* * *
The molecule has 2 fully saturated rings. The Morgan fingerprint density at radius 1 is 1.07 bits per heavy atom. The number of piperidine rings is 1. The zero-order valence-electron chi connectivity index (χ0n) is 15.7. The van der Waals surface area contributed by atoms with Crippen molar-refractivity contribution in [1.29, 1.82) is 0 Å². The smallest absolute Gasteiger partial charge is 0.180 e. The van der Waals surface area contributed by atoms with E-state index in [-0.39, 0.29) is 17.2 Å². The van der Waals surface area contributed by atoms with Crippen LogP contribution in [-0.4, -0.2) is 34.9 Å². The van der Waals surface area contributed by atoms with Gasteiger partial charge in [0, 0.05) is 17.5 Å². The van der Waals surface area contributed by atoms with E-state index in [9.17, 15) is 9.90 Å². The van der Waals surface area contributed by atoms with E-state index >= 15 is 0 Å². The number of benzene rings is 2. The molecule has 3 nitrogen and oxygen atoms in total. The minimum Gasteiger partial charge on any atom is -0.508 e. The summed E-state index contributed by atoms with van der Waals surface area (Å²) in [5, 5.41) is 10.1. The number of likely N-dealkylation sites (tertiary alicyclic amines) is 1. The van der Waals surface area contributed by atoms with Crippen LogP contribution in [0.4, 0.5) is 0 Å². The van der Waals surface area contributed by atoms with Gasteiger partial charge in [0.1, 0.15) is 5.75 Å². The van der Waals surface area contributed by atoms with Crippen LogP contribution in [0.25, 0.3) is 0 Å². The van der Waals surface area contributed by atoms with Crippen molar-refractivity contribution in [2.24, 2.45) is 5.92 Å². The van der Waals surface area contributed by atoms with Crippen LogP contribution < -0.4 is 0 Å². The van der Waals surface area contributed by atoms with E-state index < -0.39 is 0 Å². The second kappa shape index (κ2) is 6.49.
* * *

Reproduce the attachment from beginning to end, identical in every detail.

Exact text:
The molecule has 2 fully saturated rings. The Morgan fingerprint density at radius 1 is 1.07 bits per heavy atom. The number of piperidine rings is 1. The zero-order valence-electron chi connectivity index (χ0n) is 15.7. The van der Waals surface area contributed by atoms with Crippen molar-refractivity contribution in [1.29, 1.82) is 0 Å². The smallest absolute Gasteiger partial charge is 0.180 e. The van der Waals surface area contributed by atoms with E-state index in [-0.39, 0.29) is 17.2 Å². The van der Waals surface area contributed by atoms with Crippen LogP contribution in [-0.4, -0.2) is 34.9 Å². The van der Waals surface area contributed by atoms with Gasteiger partial charge in [0, 0.05) is 17.5 Å². The van der Waals surface area contributed by atoms with E-state index in [9.17, 15) is 9.90 Å². The van der Waals surface area contributed by atoms with E-state index >= 15 is 0 Å². The number of benzene rings is 2. The molecule has 3 nitrogen and oxygen atoms in total. The minimum Gasteiger partial charge on any atom is -0.508 e. The summed E-state index contributed by atoms with van der Waals surface area (Å²) in [5, 5.41) is 10.1. The number of likely N-dealkylation sites (tertiary alicyclic amines) is 1. The van der Waals surface area contributed by atoms with Crippen LogP contribution in [0.4, 0.5) is 0 Å². The van der Waals surface area contributed by atoms with Gasteiger partial charge in [0.1, 0.15) is 5.75 Å². The van der Waals surface area contributed by atoms with Crippen LogP contribution in [0.25, 0.3) is 0 Å². The van der Waals surface area contributed by atoms with Crippen molar-refractivity contribution in [2.24, 2.45) is 5.92 Å². The van der Waals surface area contributed by atoms with Crippen LogP contribution < -0.4 is 0 Å². The van der Waals surface area contributed by atoms with E-state index < -0.39 is 0 Å². The second kappa shape index (κ2) is 6.49.